The fourth limb of ashtanga yoga. Prana=breath Yama=regulation. Pranayama is the conscious control of the inhalation and the exhalation. Since breathing is an unconscious action, consciously controlling the breath draws on to the doors of the unconscious.
A term from yoga and Ayurveda meaning breath control.
The science of rhytmic breathing as applied in meditation.
Lliterally "breath control." Any of the hundreds of therapeutic breathing patterns used in any of the forms of Yoga or the martial arts. Control of vital and psychic energy in the body.
(Prana=life force and yama=abstention from wrong acts) Right control of the life-force by suppression or regulation of the breath. It is the science which leads to proper organization of the etheric body.
regulation and restraint of breath
Rhythmic control of breath used to increase prana and reduce obstructions in the body and settle the mind.
technique of breathing and breath control which regulates energy flow and aims at maintaining energy balance
controlled breathing exercises used in yoga
breath control. Usually refers to breathing exercises whereas impurities are exhaled and universal energy is inhaled.
Yoga term for breathing exercises.
yogic control of the breath.
Literally "breath control." Refers to any of the hundreds of therapeutic breathing exercises designed for cleansing and strengthening the mind and body. In the more advanced stages, pranayama enables the practitioner to control the flow of prana, or vital energy, in the body.
one of the "eight limbs of yoga" that refers to deep breathing exercises or breath control
Practice of breath-control.
Breathing exercises designed to control or stimulate prana in the body. Learn more.
The practice of breathing exercises designed to help master control of the breath and to infuse the body with prana.
Method of controlling prana or life force through the regulation of breathing.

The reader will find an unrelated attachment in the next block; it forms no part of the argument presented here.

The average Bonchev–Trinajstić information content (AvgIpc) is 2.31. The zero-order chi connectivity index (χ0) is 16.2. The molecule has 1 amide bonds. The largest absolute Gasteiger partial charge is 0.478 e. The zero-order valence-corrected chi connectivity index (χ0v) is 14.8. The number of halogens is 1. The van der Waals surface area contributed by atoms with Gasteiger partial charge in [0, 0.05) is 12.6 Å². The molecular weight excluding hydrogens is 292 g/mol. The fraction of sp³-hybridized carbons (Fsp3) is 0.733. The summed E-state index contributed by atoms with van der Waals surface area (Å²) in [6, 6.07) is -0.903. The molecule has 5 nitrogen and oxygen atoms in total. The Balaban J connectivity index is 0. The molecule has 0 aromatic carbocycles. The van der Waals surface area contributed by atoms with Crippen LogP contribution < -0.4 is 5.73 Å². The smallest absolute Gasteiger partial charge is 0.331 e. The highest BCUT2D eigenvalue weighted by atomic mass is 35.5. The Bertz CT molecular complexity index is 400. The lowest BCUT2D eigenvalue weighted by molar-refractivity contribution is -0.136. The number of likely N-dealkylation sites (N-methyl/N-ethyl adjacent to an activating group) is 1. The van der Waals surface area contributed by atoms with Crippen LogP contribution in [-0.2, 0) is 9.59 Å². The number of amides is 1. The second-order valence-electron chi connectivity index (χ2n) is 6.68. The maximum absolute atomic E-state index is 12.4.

A powerful yogic practice that uses certain breathing techniques to generate and direct the flow of prana in the human body.
(from prana and ayama, "life/breath extension"): breath control, the fourth limb (anga) of Patanjali's eigthfold path, consisting of conscious inhalation (puraka), retention (kumbhaka), and exhalation (recaka); at an advanced state, breath retention occurs spontaneously for longer periods of time
Sivananda Yoga describes Prana as the subtle energy of the vital breath. Control of the Prana leads to control of the mind. Breathing exercises are called Pranayamas, which means to control the Prana.
yogic breath techniques; consciously control of breathing patterns to quiet the mind and balance the body's natural energies.
Pranayama (Devanagari: à¤ªà¥à¤°à¤¾à¤£à¤¾à¤¯à¤¾à¤®, prÄNÄyÄma) is a sanskrit word that means control (yama) of the life force (prana). It is also commonly used to describe various yogic breathing exercises that help give the practitioner control of the life force, or pranayama. It was originally expounded by Patanjali, an ancient Hindu philosopher and yogi, in his Yoga Sutras, a text on yoga philosophy and practices.